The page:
I always find it interesting to read about the things cameras survive that the manufacturers could never have foreseen. X. Fire and ice, car crashes, months under the ocean, rocket engines, and even babies.
In June, there was a wildfire that got extremely close to his property. With his neighbours evacuated, they were preparing to do the same. Having been a photojournalist for several years, Brian knows that there are some situations you just don’t miss. This was one of them.
So, he grabbed his Pentax K-5 IIs and headed up to the roof. He wanted to get some shots of the planes dropping retardant on the blaze. Suddenly, one of the planes unexpectedly turned east, heading straight toward his house, with him on top of it.
I quickly tried to get to cover, but continued shooting over my shoulder. Seconds later, I got hit with the blast of fire retardant, myself and my camera. I wiped off the lens, sprayed myself off with a hose, and kept shooting.
By design, fire retardant gets into every tiny little crack and crevice. So, you can imagine Brian’s concern. He knew he didn’t want to miss this opportunity, and stood his ground to get the shot.
He held down the shutter as the plane started to pass between him and the sun. Fortunately for Brian, the risk was well worth the reward.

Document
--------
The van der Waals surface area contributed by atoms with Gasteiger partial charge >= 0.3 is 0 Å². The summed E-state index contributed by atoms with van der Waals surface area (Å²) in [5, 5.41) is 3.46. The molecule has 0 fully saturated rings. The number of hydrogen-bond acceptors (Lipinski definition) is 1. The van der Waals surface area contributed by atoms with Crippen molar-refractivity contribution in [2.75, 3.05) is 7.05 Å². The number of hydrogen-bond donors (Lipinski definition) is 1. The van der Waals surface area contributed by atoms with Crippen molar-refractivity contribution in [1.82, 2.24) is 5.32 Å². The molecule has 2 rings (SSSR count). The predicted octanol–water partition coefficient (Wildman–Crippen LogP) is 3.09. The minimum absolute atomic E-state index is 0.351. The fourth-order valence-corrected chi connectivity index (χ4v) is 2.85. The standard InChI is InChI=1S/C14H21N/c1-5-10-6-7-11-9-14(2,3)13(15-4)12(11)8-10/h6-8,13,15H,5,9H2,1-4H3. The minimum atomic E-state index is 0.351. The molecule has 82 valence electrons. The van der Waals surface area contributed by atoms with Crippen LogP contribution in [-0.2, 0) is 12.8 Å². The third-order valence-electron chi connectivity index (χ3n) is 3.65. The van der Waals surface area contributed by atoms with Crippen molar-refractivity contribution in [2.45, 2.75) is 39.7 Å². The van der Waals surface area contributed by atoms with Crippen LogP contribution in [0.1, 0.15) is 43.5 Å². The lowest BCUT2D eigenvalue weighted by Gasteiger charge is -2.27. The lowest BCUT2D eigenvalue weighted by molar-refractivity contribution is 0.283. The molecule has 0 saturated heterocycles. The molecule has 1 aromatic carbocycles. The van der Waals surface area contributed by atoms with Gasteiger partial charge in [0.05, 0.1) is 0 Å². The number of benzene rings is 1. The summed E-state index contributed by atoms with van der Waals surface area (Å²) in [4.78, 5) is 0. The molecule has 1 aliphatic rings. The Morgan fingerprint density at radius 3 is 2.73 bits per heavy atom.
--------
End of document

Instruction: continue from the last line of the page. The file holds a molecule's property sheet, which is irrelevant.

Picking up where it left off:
Now, a couple of months later, the camera still continues to work. Most of the retardant has come off, although there will always be a few battle scars from that day.
Given some of the camera survival stories, it’s amazing that so many of us still treat our equipment like precious little babies. I used to be that way, but not any more. The construction and build quality of DSLRs has come a long way in the last 14 or so years. That’s when I got my first pair of Nikon D100 bodies and even those are built like tanks. Anything my gear can’t survive, well, that’s what insurance is for, isn’t it?
What risky situations do you put your gear through on a regular basis? How has the build quality of your camera surprised you? Let us know in the comments.